President Obama’s weekend Selma speech, one of his best, hewed eloquently to the high road. But in many delicious turns of phrase, he also skewered the tinpot patriots who have constantly questioned his love of country.
It was all there in the subtext. While hailing the ’65 Selma marchers, he reminded us that patriotism is not the exclusive province of those who think America can do no wrong. He reminded us that real patriotism is about working doggedly to ensure that America gets it right. As he said of the Selma marchers, “they loved this country so much that they risk(ed) everything to realize its promise.”
The key passages:
“What greater expression of faith in the American experiment than this, what greater form of patriotism is there, than the belief that America is not yet finished, that we are strong enough to be self-critical, that each successive generation can look upon our imperfections and decide that it is in our power to remake this nation to more closely align with our highest ideals?…
“It’s the idea held by generations of citizens who believed that America is a constant work in progress; who believed that loving this country requires more than singing its praises or avoiding uncomfortable truths. It requires the occasional disruption, the willingness to speak out for what’s right and shake up the status quo…If Selma taught us anything, it’s that our work is never done…
“That’s what it means to love America. That’s what it means to believe in America. That’s what it means when we say America is exceptional…Not stock photos or airbrushed history or feeble attempts to define some of us as more American as others. We respect the past, but we don’t pine for it. We don’t fear the future; we grab for it. America is not some fragile thing; we are large, in the words of Whitman, containing multitudes.”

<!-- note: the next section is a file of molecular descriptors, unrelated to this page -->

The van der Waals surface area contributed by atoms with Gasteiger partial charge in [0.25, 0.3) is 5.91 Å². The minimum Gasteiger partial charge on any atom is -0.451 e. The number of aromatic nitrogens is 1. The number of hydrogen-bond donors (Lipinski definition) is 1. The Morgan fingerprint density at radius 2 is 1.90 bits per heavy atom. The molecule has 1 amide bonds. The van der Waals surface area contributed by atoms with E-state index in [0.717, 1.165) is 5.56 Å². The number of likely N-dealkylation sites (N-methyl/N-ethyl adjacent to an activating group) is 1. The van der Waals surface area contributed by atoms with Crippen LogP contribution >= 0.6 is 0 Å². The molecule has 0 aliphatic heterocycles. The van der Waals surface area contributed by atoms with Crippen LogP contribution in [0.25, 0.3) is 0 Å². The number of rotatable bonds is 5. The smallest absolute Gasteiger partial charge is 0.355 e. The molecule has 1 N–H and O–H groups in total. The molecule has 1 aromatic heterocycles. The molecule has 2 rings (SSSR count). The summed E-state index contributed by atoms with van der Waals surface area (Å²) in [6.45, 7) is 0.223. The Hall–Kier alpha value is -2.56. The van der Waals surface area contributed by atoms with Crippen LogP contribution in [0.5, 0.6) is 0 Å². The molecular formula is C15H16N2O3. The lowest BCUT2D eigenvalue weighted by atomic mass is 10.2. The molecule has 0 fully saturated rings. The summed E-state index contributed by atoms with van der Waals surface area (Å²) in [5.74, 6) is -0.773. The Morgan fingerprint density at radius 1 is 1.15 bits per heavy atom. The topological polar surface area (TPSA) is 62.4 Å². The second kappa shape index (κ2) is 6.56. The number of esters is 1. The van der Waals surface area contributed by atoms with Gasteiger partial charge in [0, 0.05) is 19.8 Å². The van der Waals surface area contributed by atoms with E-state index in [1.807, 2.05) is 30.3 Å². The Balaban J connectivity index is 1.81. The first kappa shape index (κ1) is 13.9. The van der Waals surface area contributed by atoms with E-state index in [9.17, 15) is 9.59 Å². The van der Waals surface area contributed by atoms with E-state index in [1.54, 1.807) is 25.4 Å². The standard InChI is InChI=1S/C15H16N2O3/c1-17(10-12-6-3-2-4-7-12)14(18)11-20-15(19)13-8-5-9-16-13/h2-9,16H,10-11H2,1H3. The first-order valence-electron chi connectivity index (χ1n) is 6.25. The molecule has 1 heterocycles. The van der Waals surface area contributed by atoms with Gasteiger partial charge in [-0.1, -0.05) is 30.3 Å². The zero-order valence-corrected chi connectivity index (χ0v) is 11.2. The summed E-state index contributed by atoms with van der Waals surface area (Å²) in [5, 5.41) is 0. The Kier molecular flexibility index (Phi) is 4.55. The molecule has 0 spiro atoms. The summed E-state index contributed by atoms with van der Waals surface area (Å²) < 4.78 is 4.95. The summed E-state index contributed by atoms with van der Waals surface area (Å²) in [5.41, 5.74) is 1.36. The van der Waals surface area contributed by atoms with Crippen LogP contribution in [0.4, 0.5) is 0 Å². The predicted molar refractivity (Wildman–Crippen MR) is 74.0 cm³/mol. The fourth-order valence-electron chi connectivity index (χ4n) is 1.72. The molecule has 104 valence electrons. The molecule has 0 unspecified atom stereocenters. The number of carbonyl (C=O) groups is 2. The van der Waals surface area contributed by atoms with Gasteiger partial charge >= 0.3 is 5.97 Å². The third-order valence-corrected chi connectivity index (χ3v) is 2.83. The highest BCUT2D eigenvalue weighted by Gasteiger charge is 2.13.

Alas, most Republican leaders didn’t hear this message – because they didn’t show up. Too bad, they might’ve learned something important about love of country.
Mitch McConnell decided Selma wasn’t worth the bother; his House counterpart, John Boehner, skipped as well (there must’ve been a golf tournament on TV). Boehner’s press secretary issued a nice statement, figuring that was good enough. In fact, Boehner’s entire GOP leadership team was planning to bail – until commemoration eve, when Majority Leader Kevin McCarthy was sufficiently shamed into going.
Much of the shaming was conducted by Republicans – the rare ones who realize that the party is unlikely to win another national election based on white votes alone.
GOP commentator Ron Christie wrote, “I find myself both shocked and angered (by the GOP’s AWOL ‘tude). There is a time for politics, and there is a time for national unity.” Michael Steele, the ex-party chairman, “We do dumb real well…If our leadership can’t stand with the black community in Selma, why would (blacks) believe we would stand with them on anything? Sometimes in politics, just being there is the key. Showing up says a lot more than a statement sent by your press secretary.”
Christie and Steele are black – but some whites chimed in, too. Daniel Doherty, deputy news editor at the conservative website Town Hall, dumped on the congressional leaders: “Truly mystifying. What else could they possibly be doing that’s more important?” And Joe Scarborough won the sound bite award: “Hey Republican leadership, get your ass down there. Get down there. This is not hard. Don’t golf. Don’t raise money.”
Reince Priebus, the current GOP chairman, got himself to Selma – to his credit. He’s long been trying to drum up minority outreach – to his credit. Problem is, most GOP congressional leaders don’t much care what Reince Priebus says. If only the sainted Bibi Netanyahu had issued a statement saying that he was going to Selma…that would’ve prompted a stampede.
I’m on the West Coast this week, ostensibly at leisure – which means that if my columns show up late, blame the time difference; and if they don’t show up at all, chalk it up to the fun factor.